All Maryland personal injury claims, including pharmaceutical claims, are subject to a statute of limitations, which indicates how long after an accident or injury a plaintiff has to file suit against the responsible party. In most cases, the statute of limitations is three years. Waiting too long to file a suit can bar Maryland plaintiffs from recovering, so it is important to be aware of the relevant statute of limitations and file suit in a timely manner when injured.
In cases where the injury was caused by a medication, knowing when the statute of limitations begins can be difficult. Plaintiffs want to push the start point forward, saying the clock did not begin until they knew about their injury, even if it technically happened weeks, months, or years, later. On the other hand, pharmaceutical companies will likely argue that the statute of limitations began to run before the plaintiff even knew about the issue. Oftentimes, the outcome of this disagreement determines whether or not the plaintiff recovers for their injuries.
Take a recent state supreme court case as an example. According to the court’s written opinion, the two plaintiffs, young men, were both prescribed Risperdal for mental health issues in 1997 and 1998. The first plaintiff started experiencing increased breast size, extreme weight gain, and psychological distress in 2001. The second plaintiff suffered from weight gain and diabetes as well, and in 1998 also perceived breast development and psychological distress. The two filed suit against the drug manufacturer and pharmaceutical company, claiming that they failed to warn plaintiffs about the potential of developing Gynecomastia, an endocrine disorder that causes the growth and swelling of the breast tissue in males. The defendants responded by filing a motion for summary judgment, arguing that the statute of limitations had passed. According to the defendants, the statute of limitations had begun almost eight years before the plaintiffs filed suit. The plaintiffs, on the other hand, argued that they did not know about their condition and thus could not have filed suit during that time, and that the statute of limitations did not actually begin until much later.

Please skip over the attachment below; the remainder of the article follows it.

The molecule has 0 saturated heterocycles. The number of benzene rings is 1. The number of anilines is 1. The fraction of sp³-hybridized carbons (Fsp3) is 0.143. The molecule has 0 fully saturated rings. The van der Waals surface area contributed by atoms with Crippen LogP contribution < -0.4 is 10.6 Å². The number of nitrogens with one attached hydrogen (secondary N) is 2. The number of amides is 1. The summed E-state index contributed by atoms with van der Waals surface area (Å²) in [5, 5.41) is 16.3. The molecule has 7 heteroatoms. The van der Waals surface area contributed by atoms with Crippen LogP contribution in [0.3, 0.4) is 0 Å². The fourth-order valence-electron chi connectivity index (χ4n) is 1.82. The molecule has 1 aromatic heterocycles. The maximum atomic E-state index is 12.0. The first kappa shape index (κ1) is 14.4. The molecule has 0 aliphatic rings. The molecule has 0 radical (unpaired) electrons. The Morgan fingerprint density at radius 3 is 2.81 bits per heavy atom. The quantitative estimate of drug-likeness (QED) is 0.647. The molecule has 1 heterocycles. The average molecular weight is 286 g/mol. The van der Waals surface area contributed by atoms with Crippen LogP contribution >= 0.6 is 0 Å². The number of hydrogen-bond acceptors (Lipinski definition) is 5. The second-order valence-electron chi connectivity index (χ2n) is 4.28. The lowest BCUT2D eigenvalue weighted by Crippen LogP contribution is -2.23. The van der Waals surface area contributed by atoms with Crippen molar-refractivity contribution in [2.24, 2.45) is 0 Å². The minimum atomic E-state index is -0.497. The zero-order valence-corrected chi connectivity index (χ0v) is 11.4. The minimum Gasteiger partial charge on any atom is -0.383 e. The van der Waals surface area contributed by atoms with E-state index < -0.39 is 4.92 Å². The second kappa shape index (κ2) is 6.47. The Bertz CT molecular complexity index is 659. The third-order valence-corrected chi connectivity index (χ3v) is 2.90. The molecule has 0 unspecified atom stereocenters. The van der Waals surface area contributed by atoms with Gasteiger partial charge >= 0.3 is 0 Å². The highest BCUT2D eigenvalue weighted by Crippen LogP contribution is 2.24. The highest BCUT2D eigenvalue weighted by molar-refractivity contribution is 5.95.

Ultimately, the court overturned a summary judgment ruling for the defendants, allowing the plaintiffs to move forward with this suit and make it to a jury. The complication of the case and the disagreements over when the statute of limitations began illustrates how technically difficult pharmaceutical cases can be for plaintiffs, particularly when defendant pharmaceutical companies can spend significant resources on legal teams to limit their liability.
Call a Maryland Pharmacy Error Lawyer
If you or a loved one have been injured in any way from a medication you were taking, you may be entitled to financial compensation. Oftentimes, Maryland plaintiffs might believe that they do not have a case because their injury occurred years ago, but that is not always true. At Lebowitz & Mzhen, Personal Injury Lawyers, we can help you determine the applicable statute of limitations for your Maryland pharmacy error case and navigate the complicated process of receiving the compensation you deserve. Our attorneys are dedicated, experienced, and compassionate, and we pride ourselves on excellent client representation. To learn more, call us today at 800-654-1949.